As I revealed in my last post, I lost my job this past January. It sucked, it made me sad, but what are you going to do? Live and learn, my friends. Preferably vicariously through my experience!
Plowing through the unemployment haze is hard, specially if your employers give you no warning whatsoever in regards to what's going to happen to you. Suddenly, you may find yourself jobless, and wondering what the hell are you going to do. How are you going to pay the bills? Will you find a job soon enough? First of all, calm down. Sit down, read this pointers, and hopefully, pick up a thing or two so you can survive this bump on the road as quickly and painlessly as possible.
-Let it all out. Mope. Cry. Scream. Dance. Play video games. Don't go shopping, though, you may regret the purchase later. Do anything within reason. I don't want you doing anything illegal, okay? Illegal = bad. So no running around naked down the street, screaming at your former employers (that's harassment!), or taking a bat to a car. No, no, no. Engage in healthy processing of your feelings. Some people feel confused, hurt, or betrayed when being let go. Others feel a sense of elation, since perhaps their workplace wasn't the healthiest or they were working in a field that was different from what they wanted to do. Whatever your feelings are, let them manifest, process them, and let go. Otherwise, you're going to spend your entire time dealing with it.
-Make a plan. Now that you're done marinating and dealing with everything, get to work. Take out a piece of paper, your computer, notebook, anything you prefer to write down and plan your upcoming free time. First, write a list of everything you'd like to do. You want to learn horse riding? Write it. Practice your cooking? Put pen to paper. Write down all those things you said you wanted to do if you had free time. Now, figure out a way to do them while still keeping up with your household and job-hunting obligations. (That is, if you want to get a job. If you're going to take a short hiatus, cool!) Determine how feasible your ideas are. If you're strapped for cash, then try to do the things that are cheapest, or try to get funding, if you can. But, most importantly, find a way to make this time of unemployment a productive and enjoyable one. I know it sounds like an oxymoron, but it can be!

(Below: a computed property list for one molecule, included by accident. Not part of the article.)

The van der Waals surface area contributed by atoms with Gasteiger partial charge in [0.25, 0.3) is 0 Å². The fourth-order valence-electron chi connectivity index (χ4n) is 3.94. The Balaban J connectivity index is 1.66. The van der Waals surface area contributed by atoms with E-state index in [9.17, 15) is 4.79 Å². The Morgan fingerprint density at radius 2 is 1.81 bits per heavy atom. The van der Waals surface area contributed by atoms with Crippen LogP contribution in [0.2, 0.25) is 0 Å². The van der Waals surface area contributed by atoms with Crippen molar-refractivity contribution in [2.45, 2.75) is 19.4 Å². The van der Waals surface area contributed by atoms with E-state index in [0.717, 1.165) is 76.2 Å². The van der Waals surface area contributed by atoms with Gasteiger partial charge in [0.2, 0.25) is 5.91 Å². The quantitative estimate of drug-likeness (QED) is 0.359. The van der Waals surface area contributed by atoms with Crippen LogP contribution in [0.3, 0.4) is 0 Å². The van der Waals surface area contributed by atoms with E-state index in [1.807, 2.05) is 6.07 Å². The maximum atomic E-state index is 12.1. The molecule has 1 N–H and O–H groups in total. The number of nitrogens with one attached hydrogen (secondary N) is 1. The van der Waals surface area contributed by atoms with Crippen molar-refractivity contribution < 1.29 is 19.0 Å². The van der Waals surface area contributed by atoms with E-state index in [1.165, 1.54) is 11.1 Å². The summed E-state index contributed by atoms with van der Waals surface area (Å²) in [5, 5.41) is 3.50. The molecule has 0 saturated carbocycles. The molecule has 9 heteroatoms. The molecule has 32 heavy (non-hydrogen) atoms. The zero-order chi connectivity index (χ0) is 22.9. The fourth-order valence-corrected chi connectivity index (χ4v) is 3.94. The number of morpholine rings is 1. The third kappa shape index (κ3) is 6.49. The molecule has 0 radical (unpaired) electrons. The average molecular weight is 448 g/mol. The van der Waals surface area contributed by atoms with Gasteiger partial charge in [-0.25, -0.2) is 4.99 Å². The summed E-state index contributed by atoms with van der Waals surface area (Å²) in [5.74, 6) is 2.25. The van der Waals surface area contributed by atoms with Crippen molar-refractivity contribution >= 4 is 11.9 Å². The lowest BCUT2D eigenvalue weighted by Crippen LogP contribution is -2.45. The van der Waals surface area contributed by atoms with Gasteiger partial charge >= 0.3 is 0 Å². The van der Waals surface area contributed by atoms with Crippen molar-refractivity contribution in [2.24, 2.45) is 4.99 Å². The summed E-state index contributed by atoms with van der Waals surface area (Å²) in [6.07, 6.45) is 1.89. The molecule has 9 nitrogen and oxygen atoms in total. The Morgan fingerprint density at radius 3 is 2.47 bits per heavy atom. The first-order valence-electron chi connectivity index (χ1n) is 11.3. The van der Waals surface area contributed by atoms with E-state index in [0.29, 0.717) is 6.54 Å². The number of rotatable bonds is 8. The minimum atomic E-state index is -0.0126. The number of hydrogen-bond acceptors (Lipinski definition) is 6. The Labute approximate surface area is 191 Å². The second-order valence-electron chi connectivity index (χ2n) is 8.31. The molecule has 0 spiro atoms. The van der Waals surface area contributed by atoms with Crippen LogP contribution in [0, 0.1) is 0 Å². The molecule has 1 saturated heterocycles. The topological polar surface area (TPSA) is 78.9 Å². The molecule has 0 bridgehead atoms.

-Look at your options. Now would also be the time to see how feasible things are. Maybe you want to go back to school? Write a book? Travel? Make sure that you analyze things from every possible angle to make sure they are realistic. Of course, if you really want to go back to school, write a book, travel the world, move to the wilderness and raise a pack of wolves, find a way. If you feel a burning desire to do anything, try your best. Just try not to get into too many loans...the economy is shite!
-Schedule. Okay, you've made a plan: you've picked out what you want to do, and you've figured out your obligations at home and for job-hunting/dream-pursuing. Now make a schedule. Having a schedule will give you discipline, and that way you'll have time for "work" (job-hunting, planning, house duties, errands) and "play" (doing all those things you wanted to do if you didn't have a job). It will also make it easier for when you transition back into the workforce, if you choose to do so.